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Excerpt from Oral History Interview with Lonnie Poole, March 22, 1999. Interview I-0085. Southern Oral History Program Collection (#4007) See Entire Interview >>

Banks drive businesspeople more than any other factor

In this excerpt, Poole describes the extent to which business owners work not for themselves, but for their banks. "I am … led by my banker," he says. One advantage of his particular business is that he does not have to seek out customers: everyone has garbage.

Citing this Excerpt

Oral History Interview with Lonnie Poole, March 22, 1999. Interview I-0085. Southern Oral History Program Collection (#4007) in the Southern Oral History Program Collection, Southern Historical Collection, Wilson Library, University of North Carolina at Chapel Hill.

Full Text of the Excerpt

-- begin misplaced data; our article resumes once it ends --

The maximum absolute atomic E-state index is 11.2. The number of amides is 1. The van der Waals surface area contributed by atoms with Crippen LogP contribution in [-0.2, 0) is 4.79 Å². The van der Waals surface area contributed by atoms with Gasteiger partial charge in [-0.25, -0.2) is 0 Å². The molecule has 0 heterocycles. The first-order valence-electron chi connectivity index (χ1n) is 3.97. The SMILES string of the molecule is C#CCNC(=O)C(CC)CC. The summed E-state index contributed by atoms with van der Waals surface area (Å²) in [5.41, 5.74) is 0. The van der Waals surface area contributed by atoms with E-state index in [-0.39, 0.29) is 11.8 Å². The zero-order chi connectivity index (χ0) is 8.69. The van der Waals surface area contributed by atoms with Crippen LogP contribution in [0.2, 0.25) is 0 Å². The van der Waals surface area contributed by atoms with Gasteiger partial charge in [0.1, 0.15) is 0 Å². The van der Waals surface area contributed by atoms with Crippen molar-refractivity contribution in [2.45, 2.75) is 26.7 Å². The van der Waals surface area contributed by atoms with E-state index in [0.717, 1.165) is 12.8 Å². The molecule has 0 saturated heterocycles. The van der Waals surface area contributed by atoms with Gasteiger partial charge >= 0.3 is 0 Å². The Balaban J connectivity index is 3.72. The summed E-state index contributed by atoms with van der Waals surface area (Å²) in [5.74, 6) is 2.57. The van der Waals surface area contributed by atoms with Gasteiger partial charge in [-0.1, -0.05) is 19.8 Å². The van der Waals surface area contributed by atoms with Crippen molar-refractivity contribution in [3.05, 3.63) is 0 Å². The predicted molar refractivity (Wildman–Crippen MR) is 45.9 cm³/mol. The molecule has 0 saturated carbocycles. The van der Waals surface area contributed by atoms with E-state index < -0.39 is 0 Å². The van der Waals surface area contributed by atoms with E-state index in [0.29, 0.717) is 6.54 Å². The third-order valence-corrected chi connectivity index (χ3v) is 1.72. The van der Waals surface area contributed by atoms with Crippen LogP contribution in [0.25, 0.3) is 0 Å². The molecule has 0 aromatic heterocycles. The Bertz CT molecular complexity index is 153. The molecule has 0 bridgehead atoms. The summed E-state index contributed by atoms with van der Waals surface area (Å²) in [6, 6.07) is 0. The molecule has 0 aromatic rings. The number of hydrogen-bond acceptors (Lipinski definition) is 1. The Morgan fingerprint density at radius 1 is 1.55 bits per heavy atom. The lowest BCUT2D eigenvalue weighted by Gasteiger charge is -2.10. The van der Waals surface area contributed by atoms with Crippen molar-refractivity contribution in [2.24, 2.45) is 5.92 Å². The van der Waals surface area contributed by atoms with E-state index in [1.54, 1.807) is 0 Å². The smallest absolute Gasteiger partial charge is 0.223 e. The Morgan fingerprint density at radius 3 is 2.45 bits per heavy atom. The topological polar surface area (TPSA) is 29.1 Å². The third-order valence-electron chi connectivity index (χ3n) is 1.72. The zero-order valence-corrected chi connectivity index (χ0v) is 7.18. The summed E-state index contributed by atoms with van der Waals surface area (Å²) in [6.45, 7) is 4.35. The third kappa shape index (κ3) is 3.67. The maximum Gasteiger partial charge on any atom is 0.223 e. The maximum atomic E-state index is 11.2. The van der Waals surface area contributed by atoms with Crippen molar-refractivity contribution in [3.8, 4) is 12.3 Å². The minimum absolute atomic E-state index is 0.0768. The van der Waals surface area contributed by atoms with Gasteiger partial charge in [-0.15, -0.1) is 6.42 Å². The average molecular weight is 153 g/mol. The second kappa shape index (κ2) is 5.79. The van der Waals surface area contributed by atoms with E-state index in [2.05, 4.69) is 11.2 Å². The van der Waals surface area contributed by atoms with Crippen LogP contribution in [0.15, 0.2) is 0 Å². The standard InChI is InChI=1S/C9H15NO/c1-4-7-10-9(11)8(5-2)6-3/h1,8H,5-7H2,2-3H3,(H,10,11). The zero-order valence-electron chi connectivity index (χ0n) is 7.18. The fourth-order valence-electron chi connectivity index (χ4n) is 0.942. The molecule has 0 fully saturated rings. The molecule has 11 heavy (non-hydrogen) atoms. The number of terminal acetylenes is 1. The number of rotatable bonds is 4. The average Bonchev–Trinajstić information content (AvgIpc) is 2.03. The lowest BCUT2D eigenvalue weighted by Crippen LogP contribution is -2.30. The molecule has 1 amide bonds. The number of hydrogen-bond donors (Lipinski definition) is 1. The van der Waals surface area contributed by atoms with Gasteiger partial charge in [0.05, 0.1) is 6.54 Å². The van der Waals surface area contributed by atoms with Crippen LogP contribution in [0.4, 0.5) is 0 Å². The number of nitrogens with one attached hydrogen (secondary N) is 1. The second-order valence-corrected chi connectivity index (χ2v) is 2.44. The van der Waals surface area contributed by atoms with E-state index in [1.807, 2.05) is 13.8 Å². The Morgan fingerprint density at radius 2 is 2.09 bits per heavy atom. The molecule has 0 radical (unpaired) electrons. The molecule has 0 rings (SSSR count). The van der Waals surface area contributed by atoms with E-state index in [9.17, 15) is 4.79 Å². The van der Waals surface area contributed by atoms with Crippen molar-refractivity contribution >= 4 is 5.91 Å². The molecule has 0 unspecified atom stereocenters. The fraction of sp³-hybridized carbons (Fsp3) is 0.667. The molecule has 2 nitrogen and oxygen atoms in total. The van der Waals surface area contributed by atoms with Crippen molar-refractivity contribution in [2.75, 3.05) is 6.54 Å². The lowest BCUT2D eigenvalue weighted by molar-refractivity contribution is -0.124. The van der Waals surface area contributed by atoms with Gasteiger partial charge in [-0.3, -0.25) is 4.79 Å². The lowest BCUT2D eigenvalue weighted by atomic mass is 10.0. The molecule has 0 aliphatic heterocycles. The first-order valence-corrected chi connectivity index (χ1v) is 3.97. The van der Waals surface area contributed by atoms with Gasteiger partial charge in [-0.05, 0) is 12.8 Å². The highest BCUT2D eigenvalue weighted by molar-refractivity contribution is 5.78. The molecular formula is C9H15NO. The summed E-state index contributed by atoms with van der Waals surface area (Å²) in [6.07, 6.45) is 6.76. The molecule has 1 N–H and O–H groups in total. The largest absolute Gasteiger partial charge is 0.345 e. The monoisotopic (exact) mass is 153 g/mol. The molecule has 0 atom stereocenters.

JM: Over the years, what have been your most important sources of what I'll call sort of intellectual stimulation of a business and company sort? What have been your idea inputs? Where have your sources of information come from? LP: Other people. Other people. JM: Folks in the trade association I imagine, friends, colleagues, social contacts. LP: Well, you do know it's a myth that you're in business for yourself? You're your own boss. That's--nothing could be further from the truth. In finance, I'm guided and impacted and lead by my banker. We borrowed, over the years, we've borrowed tremendous amounts of money. For what it's worth, it takes about a dollar, today it takes about a dollar and fifty cents of capital to get a dollar of annual revenue. That hasn't changed dramatically since 1970. At that time, it cost about a dollar. Today it's more, then it was more labor intensive. Today, it's less but not a lot. So you're guided financially and lead by your banking relations. The operational side of it is that competition can often get an upper hand on it. So you're lead by your competition is that you don’t want them to get a better mouse trap or provide a better service or gain any efficiencies over you by having better equipment. So you develop your technology through watching competition and listening to vendors and suppliers because the innovativeness is their stock and trade. They sell you a better truck, a faster truck, a lighter truck, a safer truck, a more durable truck. So you follow that end of it operationally. Marketing is run by a lot of things. We're in both the selling to private companies and to the public sector. So there's a way that you sell to the governmental entities and then there are ways that you sell to companies such as IBM, Glaxo, and whatever. So in marketing, it's primarily through just getting out and talking to people. The good thing about our business is that you don't have to isolate your customers. Everybody's got garbage. That's one of the, kind of the beauties of this thing is everybody is potentially a customer. So anyone I meet is a potential customer. So marketing is kind of where do you get information about it is being active. That drives primarily on external sources. We've long been members of Chamber of Commerce, all organizations. I need to catch a guy that is walking out.